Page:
Viruses hijack the cells of other organisms, using them as factories to copy themselves. Animals and plants have a number of different locks and codes that help to keep the viruses out, but viruses are capable of evolving new ways of breaking the codes extremely quickly. The new research shows that genes controlling a part of the immune system that fights viruses actually evolve much faster than almost all other genes, evidence of the host's evolutionary race to keep the viruses at bay.
In their research, the scientists found evidence that some genes that participate in so-called RNAi mechanisms evolve much faster than the vast majority of other genes in the fly's genome. This is relevant for the virus-host arms race because RNAi pathways--which exist in both plants and animals--participate in molecular defenses against viruses by homing in on viral genetic material and directing its enzymatic destruction. Viruses can evolve quickly to out-maneuver RNAi mechanisms, but hosts would be expected to rapidly evolve countermeasures of their own to resist new viral strategies. The new research provides evidence for such rapid evolution of some RNAi genes: The researchers found that some RNAi components evolve far faster than 97% of all other fruit fly genes. This rapid evolution illustrates the vital role of RNAi in antiviral defense, and it shows that these genes can be central players in the evolution of host organisms in response to the ever-changing strategies of viral attacks.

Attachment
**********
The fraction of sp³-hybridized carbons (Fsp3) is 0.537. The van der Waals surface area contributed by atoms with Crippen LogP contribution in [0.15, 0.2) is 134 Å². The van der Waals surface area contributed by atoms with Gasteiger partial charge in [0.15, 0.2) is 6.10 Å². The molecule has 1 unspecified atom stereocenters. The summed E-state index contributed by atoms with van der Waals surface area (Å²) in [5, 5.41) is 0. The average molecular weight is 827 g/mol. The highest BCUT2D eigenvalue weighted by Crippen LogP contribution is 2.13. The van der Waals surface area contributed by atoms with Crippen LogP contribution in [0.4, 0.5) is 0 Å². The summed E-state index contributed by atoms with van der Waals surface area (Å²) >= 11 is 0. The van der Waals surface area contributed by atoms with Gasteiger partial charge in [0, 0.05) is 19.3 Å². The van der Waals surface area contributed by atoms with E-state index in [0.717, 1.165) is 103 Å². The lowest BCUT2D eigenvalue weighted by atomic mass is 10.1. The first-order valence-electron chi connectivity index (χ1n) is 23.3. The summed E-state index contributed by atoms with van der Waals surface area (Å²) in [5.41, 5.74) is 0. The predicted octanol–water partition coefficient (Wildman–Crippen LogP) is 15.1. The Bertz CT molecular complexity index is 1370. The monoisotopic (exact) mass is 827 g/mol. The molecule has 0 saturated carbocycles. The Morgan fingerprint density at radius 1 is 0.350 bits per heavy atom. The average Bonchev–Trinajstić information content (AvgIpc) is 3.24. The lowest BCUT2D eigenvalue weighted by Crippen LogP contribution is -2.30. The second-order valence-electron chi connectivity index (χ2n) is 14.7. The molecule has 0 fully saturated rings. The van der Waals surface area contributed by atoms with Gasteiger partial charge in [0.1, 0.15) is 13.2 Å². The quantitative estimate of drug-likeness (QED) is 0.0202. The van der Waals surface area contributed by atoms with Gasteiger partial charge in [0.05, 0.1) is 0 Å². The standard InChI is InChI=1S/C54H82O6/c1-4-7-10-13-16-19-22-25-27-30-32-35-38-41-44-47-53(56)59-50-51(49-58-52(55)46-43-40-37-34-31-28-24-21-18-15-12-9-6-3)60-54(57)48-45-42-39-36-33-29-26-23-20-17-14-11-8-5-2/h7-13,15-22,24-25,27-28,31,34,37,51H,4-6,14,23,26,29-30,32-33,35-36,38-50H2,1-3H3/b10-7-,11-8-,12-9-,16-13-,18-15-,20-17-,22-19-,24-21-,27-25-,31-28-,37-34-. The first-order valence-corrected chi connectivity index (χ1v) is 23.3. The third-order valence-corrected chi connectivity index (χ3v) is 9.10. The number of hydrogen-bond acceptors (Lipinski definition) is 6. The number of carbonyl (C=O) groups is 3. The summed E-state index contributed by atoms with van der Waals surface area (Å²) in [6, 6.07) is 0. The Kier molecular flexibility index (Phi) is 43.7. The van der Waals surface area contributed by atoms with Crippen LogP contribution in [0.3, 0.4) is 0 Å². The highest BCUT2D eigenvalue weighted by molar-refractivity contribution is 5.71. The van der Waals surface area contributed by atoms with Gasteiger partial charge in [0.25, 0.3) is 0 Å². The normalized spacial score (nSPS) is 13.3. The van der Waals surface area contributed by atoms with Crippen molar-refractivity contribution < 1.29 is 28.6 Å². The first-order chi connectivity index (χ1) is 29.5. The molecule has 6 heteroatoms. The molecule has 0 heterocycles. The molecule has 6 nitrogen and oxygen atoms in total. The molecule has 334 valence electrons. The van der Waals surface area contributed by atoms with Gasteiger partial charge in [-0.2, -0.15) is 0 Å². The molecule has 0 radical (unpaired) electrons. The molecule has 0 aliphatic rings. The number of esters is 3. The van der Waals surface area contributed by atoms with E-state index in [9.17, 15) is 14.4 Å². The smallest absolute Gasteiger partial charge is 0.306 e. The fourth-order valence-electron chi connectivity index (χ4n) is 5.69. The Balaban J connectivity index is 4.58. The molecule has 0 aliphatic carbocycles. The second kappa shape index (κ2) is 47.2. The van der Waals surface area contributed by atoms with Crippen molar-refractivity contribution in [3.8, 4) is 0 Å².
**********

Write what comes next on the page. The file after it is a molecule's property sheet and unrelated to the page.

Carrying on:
The researchers include Darren J. Obbard, Francis M. Jiggins, Daniel L. Halligan, and Tom J. Little of the University of Edinburgh in Edinburg, United Kingdom. The Wellcome Trust provided financial support through a grant to T.J.L. and a fellowship to F.M.J.
Obbard et al.: "Natural Selection Drives Extremely Rapid Evolution in Antiviral RNAi Genes." Publishing in Current Biology 16, 580–585, March 21, 2006. DOI 10.1016/j.cub.2006.01.065 www.current-biology.com
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